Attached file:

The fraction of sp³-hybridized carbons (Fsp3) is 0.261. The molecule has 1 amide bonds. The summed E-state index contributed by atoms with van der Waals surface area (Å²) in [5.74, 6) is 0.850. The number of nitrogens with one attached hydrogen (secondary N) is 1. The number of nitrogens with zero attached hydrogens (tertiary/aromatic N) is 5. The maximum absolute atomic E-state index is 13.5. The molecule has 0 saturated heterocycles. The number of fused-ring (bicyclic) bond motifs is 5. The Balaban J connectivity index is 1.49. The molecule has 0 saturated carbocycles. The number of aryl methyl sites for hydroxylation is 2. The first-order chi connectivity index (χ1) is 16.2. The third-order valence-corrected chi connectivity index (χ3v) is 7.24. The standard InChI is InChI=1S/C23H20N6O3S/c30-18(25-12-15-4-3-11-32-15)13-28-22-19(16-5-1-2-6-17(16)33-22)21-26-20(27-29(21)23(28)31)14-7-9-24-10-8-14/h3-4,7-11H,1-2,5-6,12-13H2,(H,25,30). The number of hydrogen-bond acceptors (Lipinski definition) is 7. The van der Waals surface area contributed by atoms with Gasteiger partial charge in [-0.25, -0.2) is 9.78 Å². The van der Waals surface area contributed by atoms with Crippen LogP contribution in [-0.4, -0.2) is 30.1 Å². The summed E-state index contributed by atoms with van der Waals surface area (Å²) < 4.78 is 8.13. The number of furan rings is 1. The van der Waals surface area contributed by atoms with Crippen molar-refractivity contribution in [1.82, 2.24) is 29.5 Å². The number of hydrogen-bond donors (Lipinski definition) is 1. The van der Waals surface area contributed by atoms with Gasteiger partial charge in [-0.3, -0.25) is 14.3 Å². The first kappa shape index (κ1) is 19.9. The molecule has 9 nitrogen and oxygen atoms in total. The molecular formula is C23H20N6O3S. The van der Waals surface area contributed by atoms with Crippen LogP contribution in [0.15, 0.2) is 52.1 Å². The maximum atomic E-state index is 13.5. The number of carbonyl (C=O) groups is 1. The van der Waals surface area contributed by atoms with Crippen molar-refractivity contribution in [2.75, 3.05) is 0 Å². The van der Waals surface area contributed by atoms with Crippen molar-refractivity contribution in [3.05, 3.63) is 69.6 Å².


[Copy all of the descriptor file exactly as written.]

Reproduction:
The fraction of sp³-hybridized carbons (Fsp3) is 0.261. The molecule has 1 amide bonds. The summed E-state index contributed by atoms with van der Waals surface area (Å²) in [5.74, 6) is 0.850. The number of nitrogens with one attached hydrogen (secondary N) is 1. The number of nitrogens with zero attached hydrogens (tertiary/aromatic N) is 5. The maximum absolute atomic E-state index is 13.5. The molecule has 0 saturated heterocycles. The number of fused-ring (bicyclic) bond motifs is 5. The Balaban J connectivity index is 1.49. The molecule has 0 saturated carbocycles. The number of aryl methyl sites for hydroxylation is 2. The first-order chi connectivity index (χ1) is 16.2. The third-order valence-corrected chi connectivity index (χ3v) is 7.24. The standard InChI is InChI=1S/C23H20N6O3S/c30-18(25-12-15-4-3-11-32-15)13-28-22-19(16-5-1-2-6-17(16)33-22)21-26-20(27-29(21)23(28)31)14-7-9-24-10-8-14/h3-4,7-11H,1-2,5-6,12-13H2,(H,25,30). The number of hydrogen-bond acceptors (Lipinski definition) is 7. The van der Waals surface area contributed by atoms with Gasteiger partial charge in [-0.25, -0.2) is 9.78 Å². The van der Waals surface area contributed by atoms with Crippen LogP contribution in [-0.4, -0.2) is 30.1 Å². The summed E-state index contributed by atoms with van der Waals surface area (Å²) < 4.78 is 8.13. The number of furan rings is 1. The van der Waals surface area contributed by atoms with Crippen molar-refractivity contribution in [1.82, 2.24) is 29.5 Å². The number of hydrogen-bond donors (Lipinski definition) is 1. The van der Waals surface area contributed by atoms with Gasteiger partial charge in [-0.3, -0.25) is 14.3 Å². The first kappa shape index (κ1) is 19.9. The molecule has 9 nitrogen and oxygen atoms in total. The molecular formula is C23H20N6O3S. The van der Waals surface area contributed by atoms with Crippen LogP contribution in [0.15, 0.2) is 52.1 Å². The maximum atomic E-state index is 13.5. The number of carbonyl (C=O) groups is 1. The van der Waals surface area contributed by atoms with Crippen molar-refractivity contribution in [2.75, 3.05) is 0 Å². The van der Waals surface area contributed by atoms with Crippen molar-refractivity contribution in [3.05, 3.63) is 69.6 Å².